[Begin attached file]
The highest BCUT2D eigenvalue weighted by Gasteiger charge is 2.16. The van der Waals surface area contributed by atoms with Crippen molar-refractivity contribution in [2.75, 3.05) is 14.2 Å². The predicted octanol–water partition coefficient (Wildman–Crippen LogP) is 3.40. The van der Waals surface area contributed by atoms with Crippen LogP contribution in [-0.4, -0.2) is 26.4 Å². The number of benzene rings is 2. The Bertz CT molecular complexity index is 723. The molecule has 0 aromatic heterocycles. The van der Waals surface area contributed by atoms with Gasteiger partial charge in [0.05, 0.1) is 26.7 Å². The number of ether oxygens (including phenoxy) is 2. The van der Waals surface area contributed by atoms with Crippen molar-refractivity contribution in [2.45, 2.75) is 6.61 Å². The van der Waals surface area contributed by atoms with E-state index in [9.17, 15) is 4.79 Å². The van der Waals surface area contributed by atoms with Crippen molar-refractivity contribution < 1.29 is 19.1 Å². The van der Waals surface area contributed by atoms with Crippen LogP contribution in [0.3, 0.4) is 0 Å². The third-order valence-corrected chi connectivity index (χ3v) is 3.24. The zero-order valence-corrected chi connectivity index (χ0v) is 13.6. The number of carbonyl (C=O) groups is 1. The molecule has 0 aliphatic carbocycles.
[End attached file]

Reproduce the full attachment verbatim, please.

The highest BCUT2D eigenvalue weighted by Gasteiger charge is 2.16. The van der Waals surface area contributed by atoms with Crippen molar-refractivity contribution in [2.75, 3.05) is 14.2 Å². The predicted octanol–water partition coefficient (Wildman–Crippen LogP) is 3.40. The van der Waals surface area contributed by atoms with Crippen LogP contribution in [-0.4, -0.2) is 26.4 Å². The number of benzene rings is 2. The Bertz CT molecular complexity index is 723. The molecule has 0 aromatic heterocycles. The van der Waals surface area contributed by atoms with Gasteiger partial charge in [0.05, 0.1) is 26.7 Å². The number of ether oxygens (including phenoxy) is 2. The van der Waals surface area contributed by atoms with Crippen molar-refractivity contribution in [2.45, 2.75) is 6.61 Å². The van der Waals surface area contributed by atoms with E-state index in [9.17, 15) is 4.79 Å². The van der Waals surface area contributed by atoms with Crippen molar-refractivity contribution < 1.29 is 19.1 Å². The van der Waals surface area contributed by atoms with Crippen LogP contribution in [0.3, 0.4) is 0 Å². The third-order valence-corrected chi connectivity index (χ3v) is 3.24. The zero-order valence-corrected chi connectivity index (χ0v) is 13.6. The number of carbonyl (C=O) groups is 1. The molecule has 0 aliphatic carbocycles.